San Clemente, California

Senior Vice President Rick Gillespie says the soil and groundwater remediation product manufacturer is aiming for aggressive growth as the environmental spotlight shifts to PFAS contamination.

REGENESIS has a unique story,” Gillespie says. “We were founded by a gentleman named Gavin Herbert. Gavin is the founder and chairman emeritus of Allergan Pharmaceuticals. He brought a lot of the things that made him successful in the pharmaceutical industry to REGENESIS, including a focus on technical credibility and developing industry-leading technologies.”

REGENESIS launched with the development of a technology known as oxygen release compound, or ORC. “It was the first commercially available product to slow release oxygen to treat petroleum hydrocarbons in situ,” Gillespie says. “But REGENESIS didn’t rest on that success. We’ve had a long track record of developing new technologies for a whole host of environmental challenges in soil and groundwater.”

Gillespie joined the company the 1999, drawn to the people and the culture REGENESIS has fostered since its inception. “Innovation and technical credibility were just part of the DNA,” he says. “And that’s the same reason I’m still here today. We’ve never lost the drive to develop new technologies and bring new solutions.”

Though still headquartered in San Clemente, REGENESIS has grown into a global business with operations throughout the U.S., United Kingdom, and Western Europe. The company’s remediation products are used around the globe, and most of them are manufactured in Nashville, Tennessee.

“We selected Nashville [for manufacturing] for its central location from the standpoint of distribution to all the major markets,” Gillespie says. “I think it’s like 70 percent of the population [of the U.S.] is within a one-day ship point of Nashville. There’s also abundant power, which is a requirement. And it’s also just a good place. Our employees have enjoyed being there.”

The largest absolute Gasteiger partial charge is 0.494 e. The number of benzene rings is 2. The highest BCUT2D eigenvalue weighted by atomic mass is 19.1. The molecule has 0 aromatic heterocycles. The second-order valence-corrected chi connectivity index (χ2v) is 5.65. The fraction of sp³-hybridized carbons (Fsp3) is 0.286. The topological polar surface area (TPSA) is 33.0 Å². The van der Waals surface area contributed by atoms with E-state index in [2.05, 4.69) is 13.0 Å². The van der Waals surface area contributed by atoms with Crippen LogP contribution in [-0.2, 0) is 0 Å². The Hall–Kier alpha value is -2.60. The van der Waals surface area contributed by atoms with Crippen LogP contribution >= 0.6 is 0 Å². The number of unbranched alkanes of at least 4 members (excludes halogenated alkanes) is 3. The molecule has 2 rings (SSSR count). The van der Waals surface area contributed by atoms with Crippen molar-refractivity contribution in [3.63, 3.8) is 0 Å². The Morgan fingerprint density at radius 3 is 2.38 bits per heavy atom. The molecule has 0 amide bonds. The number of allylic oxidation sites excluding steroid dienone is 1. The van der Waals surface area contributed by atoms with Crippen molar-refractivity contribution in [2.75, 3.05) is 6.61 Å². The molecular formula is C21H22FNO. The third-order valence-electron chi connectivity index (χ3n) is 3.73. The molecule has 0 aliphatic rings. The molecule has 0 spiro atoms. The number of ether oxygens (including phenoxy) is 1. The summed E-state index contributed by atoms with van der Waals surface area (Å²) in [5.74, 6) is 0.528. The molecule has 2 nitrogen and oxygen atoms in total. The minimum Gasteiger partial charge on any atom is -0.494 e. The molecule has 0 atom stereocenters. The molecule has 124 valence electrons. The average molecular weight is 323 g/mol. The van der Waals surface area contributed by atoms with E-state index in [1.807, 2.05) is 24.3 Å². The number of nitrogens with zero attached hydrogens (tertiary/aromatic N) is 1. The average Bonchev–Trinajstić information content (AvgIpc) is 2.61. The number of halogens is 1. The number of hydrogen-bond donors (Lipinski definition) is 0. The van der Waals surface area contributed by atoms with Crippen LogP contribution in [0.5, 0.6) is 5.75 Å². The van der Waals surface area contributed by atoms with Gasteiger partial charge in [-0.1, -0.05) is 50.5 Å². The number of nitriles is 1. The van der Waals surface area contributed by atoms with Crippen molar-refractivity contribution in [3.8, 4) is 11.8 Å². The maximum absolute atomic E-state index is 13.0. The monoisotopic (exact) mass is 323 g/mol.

REGENESIS’ commitment to innovation extends beyond its extensive portfolio of soil and groundwater remediation technologies and products and into its manufacturing processes. “Our manufacturing group is staffed with PhD scientists that are constantly looking for ways to innovate how our production is done,” Gillespie says. “As an example, we invested early in automation, which allows us to manufacture 24 hours a day and seven days a week. And we’ve done it in a way that allows us to take advantage of off-peak energy time so we can run our facilities in a way that is most optimal from an energy utilization standpoint.”

Where and how are REGENESIS products used? “Since 1994, we’ve been involved with application at over 30,000 sites worldwide,” Gillespie says. “Without getting bogged down in the technology speak of it, we really focus on aerobic degradation, chemical oxidation, in situ chemical reduction, and utilize colloidal carbon for capturing contaminants.”

Manufacturing facilities are a common site for the application of REGENSIS technologies. “That can be anything from chemical manufacturing, consumer products, aerospace, transportation, really any type of manufacturing facility that utilizes chemicals as part of the process,” Gillespie explains. “Those legacy sites often have had some sort of environmental issue that needs to be addressed. We work a lot on those from Fortune 500 all the way down to individual site owners. It’s a big area for us.”